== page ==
Data stored on mobile devices--often referred to as Mobile ESI (Electronically Stored Information, e.g. text messages, social media information, call logs, etc.) represents a new important category of potentially relevant evidence, which must be accounted for and, in most cases, preserved during e-discovery.
Maybe only second to email, mobile ESI consists of information that may make or break a case, making it critical for review and assessment early on in a case. However, unlike the 'traditional' ESI, such that is typically found on computer and server hard drives, mobile ESI brings up a new set of challenges for most organizations, from gaining immediate access to mobile data to coping with privacy and separating between private and business related data.
Yuval Ben Moshe, Forensics Technical Director at Cellebrite, is an experienced IT professional with expertise in helping Fortune 500 organizations define and implement processes to extract and analyze data from a variety of mobile devices, including smartphones and GPS devices. Yuval recently presented on Exterro and Cellebrite's complimentary webcast, Step Up Your ECA Game Plan with Mobile Device Data Collection. I had the chance to speak with Yuval about mobile data's role in e-discovery and the complexities organizations are facing in trying to collect mobile data in a defensible and streamlined manner.
Mike Hamilton: In a recent study, Gartner projected that 38% of companies will stop providing devices to workers by 2017. How do trends like these affect the role mobile e-discovery plays within civil litigation?
Yuval Ben Moshe: Whether company provided or employee owned, mobile devices have a constantly growing role in civil litigation as people are doing more and more on them, business-wise and in general. The data kept on mobile devices repeatedly proves itself to be of great value and merit.
Privacy issues have always been a challenge with obtaining data from mobile devices, because most companies allow reasonable personal use even on company issued devices. But when the employee owns the device, new challenges arise. Getting a hold of the device, especially in cases of departed employees, as well as whether the company even has the authority to take a hold of that device, are two examples.
This does not mean, by any stretch of imagination, that mobile devices will stop playing an important role in civil litigation. However, it will put the burden on the company's counsel and litigation support professionals to proactively put a policy in place. This policy should govern both company rights to data on a mobile device, and employee rights to privacy, setting guidelines on how to distinguish between personal and company data.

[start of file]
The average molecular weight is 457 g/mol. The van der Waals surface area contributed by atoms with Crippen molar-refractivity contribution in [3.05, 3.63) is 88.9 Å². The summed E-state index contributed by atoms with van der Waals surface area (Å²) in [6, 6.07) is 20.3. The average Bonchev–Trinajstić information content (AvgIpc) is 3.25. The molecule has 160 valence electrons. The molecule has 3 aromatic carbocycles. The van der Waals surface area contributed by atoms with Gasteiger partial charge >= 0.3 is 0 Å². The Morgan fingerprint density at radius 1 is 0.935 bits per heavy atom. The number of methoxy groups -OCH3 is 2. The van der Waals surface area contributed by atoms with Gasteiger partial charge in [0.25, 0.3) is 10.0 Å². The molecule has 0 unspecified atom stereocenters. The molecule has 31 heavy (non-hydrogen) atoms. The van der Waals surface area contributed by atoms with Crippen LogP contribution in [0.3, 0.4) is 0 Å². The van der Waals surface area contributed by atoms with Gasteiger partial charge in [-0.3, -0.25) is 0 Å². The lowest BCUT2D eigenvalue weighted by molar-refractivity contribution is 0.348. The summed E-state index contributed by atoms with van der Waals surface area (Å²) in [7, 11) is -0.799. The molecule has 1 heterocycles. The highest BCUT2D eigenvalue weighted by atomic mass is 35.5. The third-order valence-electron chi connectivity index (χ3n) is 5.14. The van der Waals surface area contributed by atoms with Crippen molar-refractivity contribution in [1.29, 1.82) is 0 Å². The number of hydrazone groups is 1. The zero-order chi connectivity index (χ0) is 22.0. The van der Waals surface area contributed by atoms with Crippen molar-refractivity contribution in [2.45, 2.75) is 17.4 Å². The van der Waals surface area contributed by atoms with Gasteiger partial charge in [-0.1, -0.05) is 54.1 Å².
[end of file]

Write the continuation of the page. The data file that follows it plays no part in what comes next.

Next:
Mike Hamilton: How do the types of data found on mobile devices differ from those on PCs and why is this data vital to collect for e-discovery purposes?
Yuval Ben Moshe: Many data types residing on the mobile device are unique and cannot be found on a PC or any network server. Subject to the specifics of the case, these data items may carry significant and/or relevant information and hence have to be considered in the collection process. Example of such items are:
- Text messages sent over SMS or one of the many chat applications (Whatsapp, Viber, Facebook Messenger, et al.)
- Emails sent over web based private email accounts and not through the company's email
- Call logs with details of calls made, received, or missed
- Messages sent and received via social networks such as Facebook or LinkedIn
- Coordinates of various locations the device was at or in proximity to
Mike Hamilton: What are the biggest problems organizations incur when they try to collect mobile data?
Yuval Ben Moshe: There are many technical and procedural challenges in that process, however, in my humble opinion, the biggest challenge is more on the awareness and legal aspects of it. The vast majority of enterprises, whether allowing BYOD or still providing company devices, do not have the proper policies in place to regulate and administer for litigation processes. Hence, if faced with litigation, such enterprises either decide to avoid collection from mobile devices and, by that, may miss a lot of important information, or decide to collect mobile ESI and experience a very painful, long and expensive process.
Mike Hamilton: A growing trend is that organizations are asking for earlier insights into data to help with early case assessment. Can you explain why having early access to mobile data is imperative for an accurate early case assessment?
Yuval Ben Moshe: Mobile ESI is no different from other ESI when it comes to ECA. Proper ECA plays into the accurate scoping of the imminent litigation process, allowing more knowledgeable decisions about budgeting, scoping, tooling and planning ahead. With mobile ESI, ECA can also help to determine the list of custodians and their respective mobile devices to be collected, if at all, as well as timelines or specific types of data that can help to limit a search to only the data that is most relevant to a case.
Mike Hamilton: You recently spoke on Exterro and Cellebrite's webcast, Step Up Your ECA Game Plan with Mobile Device Data Collection. What do you hope viewers came away with from the presentation?
Yuval Ben Moshe: Mainly awareness of the growing merit mobile ESI has in civil litigation and the enormous importance of proactive thinking and policy placing for using mobile devices in the workplace, whether BYOD or company provided.
On-Demand Complimentary Webcast
To learn more from Yuval about the necessary policies to defensibly collect mobile data and best practices for speeding up the mobile data collection process, watch Exterro and Cellebrite's complimentary webcast, Step Up Your ECA Game Plan with Mobile Device Data Collection